Once of his biggest points is that we shouldn’t have just one currency to use, we should have more than one. Just like a monoculture is at greater risk, a single currency is at greater risk of world fluctuations.

            An alternative currency alongside our NZD/USD would benefit NZ enormously. An interest free demurrage currency. Created by RBNZ not as debt, spent into existence in a controlled manner, to a total of about $24,000 per head of population. Demurrage reduces the amount in supply quarterly, to no more than a total 15% per annum. Government creation increases the amount in supply. As long as the supply remains stable this would work.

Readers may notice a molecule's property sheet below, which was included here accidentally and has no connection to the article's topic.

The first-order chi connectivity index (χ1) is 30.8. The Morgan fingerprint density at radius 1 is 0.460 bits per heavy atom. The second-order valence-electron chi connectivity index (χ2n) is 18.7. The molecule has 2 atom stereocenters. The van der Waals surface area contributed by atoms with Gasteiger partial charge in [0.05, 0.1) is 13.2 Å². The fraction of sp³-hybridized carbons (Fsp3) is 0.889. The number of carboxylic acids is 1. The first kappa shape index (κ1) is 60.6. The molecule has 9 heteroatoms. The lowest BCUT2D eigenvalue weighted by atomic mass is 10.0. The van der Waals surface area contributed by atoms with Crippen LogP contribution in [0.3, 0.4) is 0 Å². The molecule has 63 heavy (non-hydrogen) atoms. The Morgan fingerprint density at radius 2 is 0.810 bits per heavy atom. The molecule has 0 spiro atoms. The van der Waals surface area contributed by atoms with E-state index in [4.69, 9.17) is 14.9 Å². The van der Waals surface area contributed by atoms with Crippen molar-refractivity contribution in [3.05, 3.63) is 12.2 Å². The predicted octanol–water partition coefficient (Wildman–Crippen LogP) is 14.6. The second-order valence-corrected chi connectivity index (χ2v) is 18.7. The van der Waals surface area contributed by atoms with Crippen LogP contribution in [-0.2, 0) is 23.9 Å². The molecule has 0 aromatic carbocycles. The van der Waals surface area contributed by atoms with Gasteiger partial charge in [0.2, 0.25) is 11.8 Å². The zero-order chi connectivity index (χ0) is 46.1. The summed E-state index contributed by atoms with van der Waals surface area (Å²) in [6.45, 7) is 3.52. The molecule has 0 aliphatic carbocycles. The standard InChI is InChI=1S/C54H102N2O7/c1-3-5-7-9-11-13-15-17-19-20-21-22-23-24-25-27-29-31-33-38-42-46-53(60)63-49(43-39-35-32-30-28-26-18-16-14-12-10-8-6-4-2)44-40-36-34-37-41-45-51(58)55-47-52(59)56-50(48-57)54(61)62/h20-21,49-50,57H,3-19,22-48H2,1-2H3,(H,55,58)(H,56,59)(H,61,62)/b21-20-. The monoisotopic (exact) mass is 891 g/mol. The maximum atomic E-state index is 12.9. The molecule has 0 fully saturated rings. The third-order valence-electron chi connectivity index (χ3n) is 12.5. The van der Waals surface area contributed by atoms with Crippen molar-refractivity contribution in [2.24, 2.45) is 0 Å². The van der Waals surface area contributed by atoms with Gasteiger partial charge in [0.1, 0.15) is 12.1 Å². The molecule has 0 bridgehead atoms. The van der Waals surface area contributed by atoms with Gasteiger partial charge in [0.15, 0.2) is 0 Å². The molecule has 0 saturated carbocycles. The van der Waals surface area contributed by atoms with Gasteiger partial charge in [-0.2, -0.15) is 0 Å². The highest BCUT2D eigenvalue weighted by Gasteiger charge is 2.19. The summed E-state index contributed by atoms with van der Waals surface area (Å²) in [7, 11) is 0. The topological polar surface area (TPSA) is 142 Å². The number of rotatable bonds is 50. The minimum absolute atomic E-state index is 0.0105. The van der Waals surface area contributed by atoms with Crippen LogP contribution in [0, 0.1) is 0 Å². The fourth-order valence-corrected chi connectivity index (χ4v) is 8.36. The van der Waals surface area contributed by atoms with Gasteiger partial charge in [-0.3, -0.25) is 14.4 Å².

If this was tried I expect that within a couple of years our unemployment would be so low only the unemployable would remain unemployed. And we would have funds to help them gain skills or find their niche.

            We would stop discounting the future, and have a clearer understanding of the need to look after our environment.

            Because at the end of the day, most people operate in self interest. If it is in their interests (to keep their incomes flowing) to look after their environment, they will.

            It could be presented and spun as offering NZ “choice”. Neo libs love that word. That might do it.